09-05-2019 07:36 AM
09-05-2019 07:36 AM
Hi. Thank you for taking the time to help me.
I have created about 90 sheets in excel, each sheet for a different person. This is a service group where first column is weekly dates for a year (each a weekly meeting 5 points). Eleven headers across the top listing various events where the person can receive points (for example "attendance"). Those numbers will accumulate down the columns throughout the year to show yearly totals. I also totaled the weekly horizontal row to show what the member did in a week (5 points for attendance that week and 10 points that week for giving blood).
So, here is my problem. I have totaled each column at the bottom vertically to show cumulative points and then totaled each row to show weekly totals for each sheet.
Now, we are wanting to link each grand total on a separate sheet by name to show the total row from the bottom of each individual sheet. My problem (and I hope I'm explaining this well enough for you to understand
When I created each individual sheet I copied my original formulas to new sheets and renamed the sheets. I
Thank you so much.
09-06-2019 06:07 AM
09-08-2019 03:03 PM
@MarshaP Sorry, I can't really tell what the problem is.
Can you post a sample file with just a few (like three) sheets and explain in context? Replace real names with dummy names. It does not have to be the original layout. Simplify it to a few rows of data. It's about the principle, not the specifics.
09-10-2019 02:41 PMSolution
Hello again @MarshaP ,
the data structure in this workbook is not ideal. Reporting across sheets is never really simple. I will give you a formula that solves your immediate problem, but I will also give you a recommendation for a better approach.
First, the formula solution. Excel does not have an easy way to use sheet names in cells and then reference the data in the respective sheet. The Indirect function can be used, but in many cases it is messy and confusing. In the attached file, I have used the following formula in cell B2 of the Totals sheet:
The formula has been copied across to column M and then down to row 4.
The Indirect() function uses the text in cell A2 to create a reference to row 57 of that sheet. This is fed to the Index function, which retrieves the value in that row, from the column that corresponds to the current column. Doesn't look pretty, but it works.
You will notice that the formula throws errors in row 4. That is because of a typo in the person's name. It is not the same as in the Sheet tab. I don't know which one is the correct name. You need to ensure that the names in the Totals sheet are identical with the Sheet names.
Now to a better approach.
You're currently entering data into sheets that look like reports already. The data entry grid is designed to contain many blank cells. It is quite clear that not every person will have entries for each date, but the grid has rows for each date and columns for each entry type. You're also entering data into over 90 different sheets. The latter fact rings all my alarm bells. It is always difficult to report across sheets. It is always better to enter data into only ONE sheet only and then use Excel's tools to report on that data.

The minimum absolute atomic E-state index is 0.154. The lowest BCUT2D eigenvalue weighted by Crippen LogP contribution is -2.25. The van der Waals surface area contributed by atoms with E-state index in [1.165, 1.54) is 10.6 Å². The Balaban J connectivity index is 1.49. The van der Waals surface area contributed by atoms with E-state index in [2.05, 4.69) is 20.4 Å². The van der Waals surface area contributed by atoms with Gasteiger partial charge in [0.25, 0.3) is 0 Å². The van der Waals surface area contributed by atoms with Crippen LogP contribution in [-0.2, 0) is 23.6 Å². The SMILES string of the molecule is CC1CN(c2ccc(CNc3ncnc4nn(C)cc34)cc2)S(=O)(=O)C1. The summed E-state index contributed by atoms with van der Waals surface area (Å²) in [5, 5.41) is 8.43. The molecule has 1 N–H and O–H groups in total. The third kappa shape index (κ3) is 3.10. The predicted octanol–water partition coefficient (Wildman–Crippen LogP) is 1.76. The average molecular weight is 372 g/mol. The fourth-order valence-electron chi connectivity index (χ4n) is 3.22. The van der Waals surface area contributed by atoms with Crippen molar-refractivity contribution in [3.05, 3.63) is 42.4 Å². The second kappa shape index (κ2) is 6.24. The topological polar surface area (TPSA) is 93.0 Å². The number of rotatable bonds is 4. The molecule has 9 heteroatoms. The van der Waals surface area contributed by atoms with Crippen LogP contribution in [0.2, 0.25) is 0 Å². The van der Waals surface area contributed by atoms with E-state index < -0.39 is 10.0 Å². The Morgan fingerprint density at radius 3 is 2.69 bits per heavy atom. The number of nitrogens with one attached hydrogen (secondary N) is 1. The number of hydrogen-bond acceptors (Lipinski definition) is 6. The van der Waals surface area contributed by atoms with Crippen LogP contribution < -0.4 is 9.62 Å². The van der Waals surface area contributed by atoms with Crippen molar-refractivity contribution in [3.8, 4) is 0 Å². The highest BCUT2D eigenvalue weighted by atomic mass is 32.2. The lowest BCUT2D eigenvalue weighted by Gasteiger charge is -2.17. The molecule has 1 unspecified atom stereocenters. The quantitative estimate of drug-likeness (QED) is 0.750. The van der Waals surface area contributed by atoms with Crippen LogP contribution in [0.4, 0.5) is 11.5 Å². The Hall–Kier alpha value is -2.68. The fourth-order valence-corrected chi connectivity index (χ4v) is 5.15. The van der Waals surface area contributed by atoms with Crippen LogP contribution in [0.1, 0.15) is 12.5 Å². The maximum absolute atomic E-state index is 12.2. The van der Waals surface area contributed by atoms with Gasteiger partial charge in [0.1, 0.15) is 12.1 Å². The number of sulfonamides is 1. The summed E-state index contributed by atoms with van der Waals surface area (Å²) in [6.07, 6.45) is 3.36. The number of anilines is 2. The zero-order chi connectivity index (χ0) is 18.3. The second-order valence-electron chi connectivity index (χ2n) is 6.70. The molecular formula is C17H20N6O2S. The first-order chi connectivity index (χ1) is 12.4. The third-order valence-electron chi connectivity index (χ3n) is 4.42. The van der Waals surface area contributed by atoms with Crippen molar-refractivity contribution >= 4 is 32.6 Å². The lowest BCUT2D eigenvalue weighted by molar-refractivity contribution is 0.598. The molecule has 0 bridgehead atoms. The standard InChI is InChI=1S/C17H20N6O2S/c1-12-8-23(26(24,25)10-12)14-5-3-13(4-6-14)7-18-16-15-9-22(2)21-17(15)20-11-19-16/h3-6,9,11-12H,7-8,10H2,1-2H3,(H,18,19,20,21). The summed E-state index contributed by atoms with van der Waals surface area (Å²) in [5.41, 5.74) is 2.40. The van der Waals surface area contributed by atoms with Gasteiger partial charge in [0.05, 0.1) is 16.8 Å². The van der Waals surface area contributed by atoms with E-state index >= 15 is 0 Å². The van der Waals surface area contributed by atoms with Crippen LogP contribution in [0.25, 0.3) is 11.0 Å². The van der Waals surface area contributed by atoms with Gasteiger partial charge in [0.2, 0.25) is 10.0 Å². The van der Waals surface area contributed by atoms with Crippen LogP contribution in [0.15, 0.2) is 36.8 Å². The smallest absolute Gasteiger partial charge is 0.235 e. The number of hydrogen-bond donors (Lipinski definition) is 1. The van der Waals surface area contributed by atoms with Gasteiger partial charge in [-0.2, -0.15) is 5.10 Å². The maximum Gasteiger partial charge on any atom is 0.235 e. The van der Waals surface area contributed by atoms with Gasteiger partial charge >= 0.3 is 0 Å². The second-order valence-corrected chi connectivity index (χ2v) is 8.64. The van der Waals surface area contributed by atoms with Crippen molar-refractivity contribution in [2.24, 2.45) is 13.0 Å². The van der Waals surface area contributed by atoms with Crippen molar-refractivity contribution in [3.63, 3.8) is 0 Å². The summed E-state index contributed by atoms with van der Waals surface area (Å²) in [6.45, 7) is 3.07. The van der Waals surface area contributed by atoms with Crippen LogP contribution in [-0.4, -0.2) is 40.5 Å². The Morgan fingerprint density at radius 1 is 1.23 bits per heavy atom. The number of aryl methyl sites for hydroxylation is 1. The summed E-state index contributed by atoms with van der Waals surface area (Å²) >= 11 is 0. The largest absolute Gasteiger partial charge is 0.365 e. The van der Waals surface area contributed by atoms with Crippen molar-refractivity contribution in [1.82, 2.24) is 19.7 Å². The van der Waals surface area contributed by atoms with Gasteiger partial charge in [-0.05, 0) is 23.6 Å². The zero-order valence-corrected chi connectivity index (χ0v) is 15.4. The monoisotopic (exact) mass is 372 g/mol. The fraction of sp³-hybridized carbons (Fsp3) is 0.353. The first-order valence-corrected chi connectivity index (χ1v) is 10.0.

I have added a data entry sheet with just four columns: Name, Date, Category, and Points. Category is a data validation list from the helper table next to the data entry table. The points are looked up with a Vlookup formula from the helper table. The data entry table is an Excel Table with tools in the columnn headers to sort and filter as you require. All formulas, formatting, and pick lists will automatically be applied to new rows of data.
I have entered the data from the three sample sheets.
With this data entry table, there are no empty cells. Data is only entered for people and dates and categories that actually happened.
Then there is the Report sheet. It has a pivot table that looks at the data in the data entry table. All names from the data entry table and all categories from the data entry table are listed in the pivot table report and the points are totaled accordingly. If new data is added to the data entry table, just click the Data ribbon > Refresh All, and the pivot table will show the updated results.
There is also a People Sheet report with a pivot table filtered to a particular person. It details each event that the person got points for. You can click and change the filter to a different person and the same sheet will show the data for a different person.
You have collected the same data, produced the same report, with a lot less effort and a much smaller footprint (three sheets).
I hope this has given you a little taste of what Excel is capable of.
Let me know how you get on.
09-11-2019 06:01 AM
Thank you very much. I will apply your formula and information to my work. Your expertise and help is greatly appreciated. It might be next week before I can make the changes but I will certainly update you on my progress.
Again, thank you so much for your expertise and help.